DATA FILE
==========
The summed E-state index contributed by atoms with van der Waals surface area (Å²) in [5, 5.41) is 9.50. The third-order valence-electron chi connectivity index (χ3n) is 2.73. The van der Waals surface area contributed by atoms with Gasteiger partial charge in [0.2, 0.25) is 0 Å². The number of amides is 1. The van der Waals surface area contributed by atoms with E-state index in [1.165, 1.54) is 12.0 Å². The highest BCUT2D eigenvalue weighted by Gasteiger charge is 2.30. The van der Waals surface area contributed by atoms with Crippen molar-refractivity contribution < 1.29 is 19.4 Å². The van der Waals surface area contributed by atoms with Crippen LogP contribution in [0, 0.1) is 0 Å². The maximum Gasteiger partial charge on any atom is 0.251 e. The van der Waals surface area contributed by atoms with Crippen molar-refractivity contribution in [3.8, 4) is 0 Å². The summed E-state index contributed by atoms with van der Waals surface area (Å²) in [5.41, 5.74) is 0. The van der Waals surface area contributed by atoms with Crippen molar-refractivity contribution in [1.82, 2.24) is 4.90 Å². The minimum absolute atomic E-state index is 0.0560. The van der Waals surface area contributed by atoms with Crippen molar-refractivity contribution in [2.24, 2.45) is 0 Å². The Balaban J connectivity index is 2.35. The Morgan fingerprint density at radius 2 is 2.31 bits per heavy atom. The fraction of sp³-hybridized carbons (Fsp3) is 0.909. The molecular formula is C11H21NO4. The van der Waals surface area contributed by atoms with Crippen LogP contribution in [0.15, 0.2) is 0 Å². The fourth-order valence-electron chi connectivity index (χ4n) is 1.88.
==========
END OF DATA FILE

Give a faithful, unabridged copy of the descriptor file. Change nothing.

The summed E-state index contributed by atoms with van der Waals surface area (Å²) in [5, 5.41) is 9.50. The third-order valence-electron chi connectivity index (χ3n) is 2.73. The van der Waals surface area contributed by atoms with Gasteiger partial charge in [0.2, 0.25) is 0 Å². The number of amides is 1. The van der Waals surface area contributed by atoms with E-state index in [1.165, 1.54) is 12.0 Å². The highest BCUT2D eigenvalue weighted by Gasteiger charge is 2.30. The van der Waals surface area contributed by atoms with Crippen molar-refractivity contribution < 1.29 is 19.4 Å². The van der Waals surface area contributed by atoms with Crippen LogP contribution in [0, 0.1) is 0 Å². The maximum Gasteiger partial charge on any atom is 0.251 e. The van der Waals surface area contributed by atoms with Crippen molar-refractivity contribution in [3.8, 4) is 0 Å². The summed E-state index contributed by atoms with van der Waals surface area (Å²) in [5.41, 5.74) is 0. The van der Waals surface area contributed by atoms with Crippen molar-refractivity contribution in [1.82, 2.24) is 4.90 Å². The minimum absolute atomic E-state index is 0.0560. The van der Waals surface area contributed by atoms with Crippen molar-refractivity contribution in [2.24, 2.45) is 0 Å². The Balaban J connectivity index is 2.35. The Morgan fingerprint density at radius 2 is 2.31 bits per heavy atom. The fraction of sp³-hybridized carbons (Fsp3) is 0.909. The molecular formula is C11H21NO4. The van der Waals surface area contributed by atoms with Crippen LogP contribution in [0.15, 0.2) is 0 Å². The fourth-order valence-electron chi connectivity index (χ4n) is 1.88.